The film was released on April 3, 2011. It was premiered at the Ziegfeld Theatre on February 14, 2011, and received positive reviews from critics, who praised Damon's performance and his chemistry with Blunt. It grossed $127 million against a production budget of $50 million.
In 2006, Brooklyn Congressman David Norris unsuccessfully runs for the United States Senate. While rehearsing his concession speech, David meets Elise Sellas. They share a passionate kiss, though he does not get her name. Inspired by her, David delivers an unusually candid speech that is well-received, making him a favorite for the 2010 race.
A month later, David prepares for a new job. At Madison Square Park, near David's home, a man named Harry Mitchell receives an assignment from his superior Richardson. Harry is to spill coffee on David's shirt by 7:05 AM so that David will miss his bus. However, Mitchell falls asleep; David boards the bus, meets Elise and gets her phone number.
David arrives at work early and find everyone in the building frozen and being examined by unfamiliar men. David attempts to escape, but is incapacitated and taken to a warehouse. Richardson reluctantly reveals to David the existence of the "Adjustment Bureau". As its employees, Richardson and his men ensure people's lives proceed following "the Plan", a complex document Richardson attributes to "the Chairman". The Bureau confiscates and destroys the note that contains Elise's phone number, and David is warned that if he reveals the existence of the Bureau to anyone else, he will be "reset"—akin to being lobotomized. He is not meant to meet Elise again.
Three years later, David again encounters Elise on the bus; he tells her he spent three years riding that bus to work, hoping to see her. He learns that she dances for Cedar Lake Contemporary Ballet. The Bureau tries to stop them from starting a relationship by altering their schedules and preventing them to meet. David races across town, fighting the Bureau's abilities to "control his choices" to ensure he will meet Elise. During the chase the Bureau uses ordinary doorways to travel instantly to distant locations.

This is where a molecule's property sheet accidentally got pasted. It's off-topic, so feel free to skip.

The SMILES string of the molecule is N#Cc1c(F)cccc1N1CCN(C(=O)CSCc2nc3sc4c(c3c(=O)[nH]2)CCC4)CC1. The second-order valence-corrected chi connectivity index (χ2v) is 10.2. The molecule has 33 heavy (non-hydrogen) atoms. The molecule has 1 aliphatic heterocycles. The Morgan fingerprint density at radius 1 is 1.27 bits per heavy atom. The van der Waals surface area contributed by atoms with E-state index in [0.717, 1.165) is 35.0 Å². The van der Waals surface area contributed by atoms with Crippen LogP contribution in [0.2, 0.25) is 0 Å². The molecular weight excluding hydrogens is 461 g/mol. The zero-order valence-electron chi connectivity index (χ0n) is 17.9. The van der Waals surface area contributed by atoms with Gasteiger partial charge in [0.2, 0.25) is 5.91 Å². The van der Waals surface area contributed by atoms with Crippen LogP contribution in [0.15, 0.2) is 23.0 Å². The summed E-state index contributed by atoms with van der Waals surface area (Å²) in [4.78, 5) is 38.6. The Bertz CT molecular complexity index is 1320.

Senior official Thompson takes over David's adjustment and takes him to the warehouse, where David argues he has the right to choose his own path. Thompson says humanity received free will after the height of the Roman Empire, but then brought the Dark Ages upon itself. The Bureau took control after five centuries of barbarism, and created the Renaissance, the Enlightenment, and the scientific revolution. When free will was granted in 1910, it resulted in World War I, the Great Depression, Fascism, the Holocaust, and the Cuban Missile Crisis, forcing the Bureau to retake control. Thompson implies that without Elise's influence David might become President of the United States, while Elise would become a world-famous dancer, and that being together will ruin both of their futures. Thompson causes Elise to sprain her ankle at a performance to demonstrate his power, and David abandons her at the hospital to save them from the fate Thompson described.
Eleven months later, Charlie tells David of Elise's imminent wedding as he campaigns again. Harry contacts David via secret meetings in the rain or near water, which prevents the Bureau from tracking them. Harry reveals that Thompson exaggerated the negative consequences of David and Elise's relationship, and teaches David how to use doors to teleport and evade the Bureau's adjustments. Just before the wedding David reaches Elise, reveals the Bureau's existence to her, and shows her how he travels through doors. The Bureau pursues them across New York City. David decides to find the Chairman to end the chase, with Elise accompanying him. They enter the Bureau's offices with agents in pursuit.
David and Elise find themselves surrounded on the observation deck of the GE Building. They declare their love and kiss before David can be reset. When they let go of each other, the Bureau members have gone. Thompson appears but is interrupted by Harry, who shows him a revised Plan from the Chairman: one that is blank starting from the current moment. Harry commends them for their devotion to each other, then says they are free to leave. David and Elise walk down the street as Harry speculates that the Chairman's goal may be to prepare humanity to write its own "Plans".Matt Damon as David Norris
Emily Blunt as Elise Sellas
Anthony Mackie as Harry Mitchell
John Slattery as Richardson
Michael Kelly as Charlie Traynor
Terence Stamp as Thompson, Head of the Bureau group.
Donnie Keshawarz as Donaldson